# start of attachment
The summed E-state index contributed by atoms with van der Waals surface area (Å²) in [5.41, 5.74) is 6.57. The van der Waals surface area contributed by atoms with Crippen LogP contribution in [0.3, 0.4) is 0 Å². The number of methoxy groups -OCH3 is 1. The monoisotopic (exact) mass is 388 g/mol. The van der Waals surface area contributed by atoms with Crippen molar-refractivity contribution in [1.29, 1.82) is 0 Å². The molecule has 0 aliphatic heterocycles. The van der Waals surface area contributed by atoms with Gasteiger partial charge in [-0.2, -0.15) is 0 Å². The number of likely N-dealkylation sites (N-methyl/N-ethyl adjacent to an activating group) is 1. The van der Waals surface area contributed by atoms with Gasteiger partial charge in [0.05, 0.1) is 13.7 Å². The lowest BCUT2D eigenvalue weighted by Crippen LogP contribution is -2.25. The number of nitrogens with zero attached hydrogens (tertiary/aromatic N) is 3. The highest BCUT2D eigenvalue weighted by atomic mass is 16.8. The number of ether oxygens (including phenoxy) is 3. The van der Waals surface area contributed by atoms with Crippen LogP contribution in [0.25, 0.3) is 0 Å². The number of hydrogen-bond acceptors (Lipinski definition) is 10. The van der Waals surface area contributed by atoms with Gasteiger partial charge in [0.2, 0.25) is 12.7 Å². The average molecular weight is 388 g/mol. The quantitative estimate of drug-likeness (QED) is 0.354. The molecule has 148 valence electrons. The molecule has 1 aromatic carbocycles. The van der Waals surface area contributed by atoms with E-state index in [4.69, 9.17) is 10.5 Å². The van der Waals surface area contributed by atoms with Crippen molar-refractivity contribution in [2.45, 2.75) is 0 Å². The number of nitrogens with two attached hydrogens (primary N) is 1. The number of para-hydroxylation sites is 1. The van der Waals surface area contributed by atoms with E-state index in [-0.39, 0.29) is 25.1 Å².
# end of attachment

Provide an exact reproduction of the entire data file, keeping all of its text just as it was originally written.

The summed E-state index contributed by atoms with van der Waals surface area (Å²) in [5.41, 5.74) is 6.57. The van der Waals surface area contributed by atoms with Crippen LogP contribution in [0.3, 0.4) is 0 Å². The number of methoxy groups -OCH3 is 1. The monoisotopic (exact) mass is 388 g/mol. The van der Waals surface area contributed by atoms with Crippen molar-refractivity contribution in [1.29, 1.82) is 0 Å². The molecule has 0 aliphatic heterocycles. The van der Waals surface area contributed by atoms with Gasteiger partial charge in [-0.2, -0.15) is 0 Å². The number of likely N-dealkylation sites (N-methyl/N-ethyl adjacent to an activating group) is 1. The van der Waals surface area contributed by atoms with Gasteiger partial charge in [0.05, 0.1) is 13.7 Å². The lowest BCUT2D eigenvalue weighted by Crippen LogP contribution is -2.25. The number of nitrogens with zero attached hydrogens (tertiary/aromatic N) is 3. The highest BCUT2D eigenvalue weighted by atomic mass is 16.8. The number of ether oxygens (including phenoxy) is 3. The van der Waals surface area contributed by atoms with Crippen LogP contribution in [0.25, 0.3) is 0 Å². The number of hydrogen-bond acceptors (Lipinski definition) is 10. The van der Waals surface area contributed by atoms with Gasteiger partial charge in [0.2, 0.25) is 12.7 Å². The average molecular weight is 388 g/mol. The quantitative estimate of drug-likeness (QED) is 0.354. The molecule has 148 valence electrons. The molecule has 1 aromatic carbocycles. The van der Waals surface area contributed by atoms with E-state index in [4.69, 9.17) is 10.5 Å². The van der Waals surface area contributed by atoms with Crippen molar-refractivity contribution in [2.45, 2.75) is 0 Å². The number of nitrogens with two attached hydrogens (primary N) is 1. The number of para-hydroxylation sites is 1. The van der Waals surface area contributed by atoms with E-state index in [-0.39, 0.29) is 25.1 Å².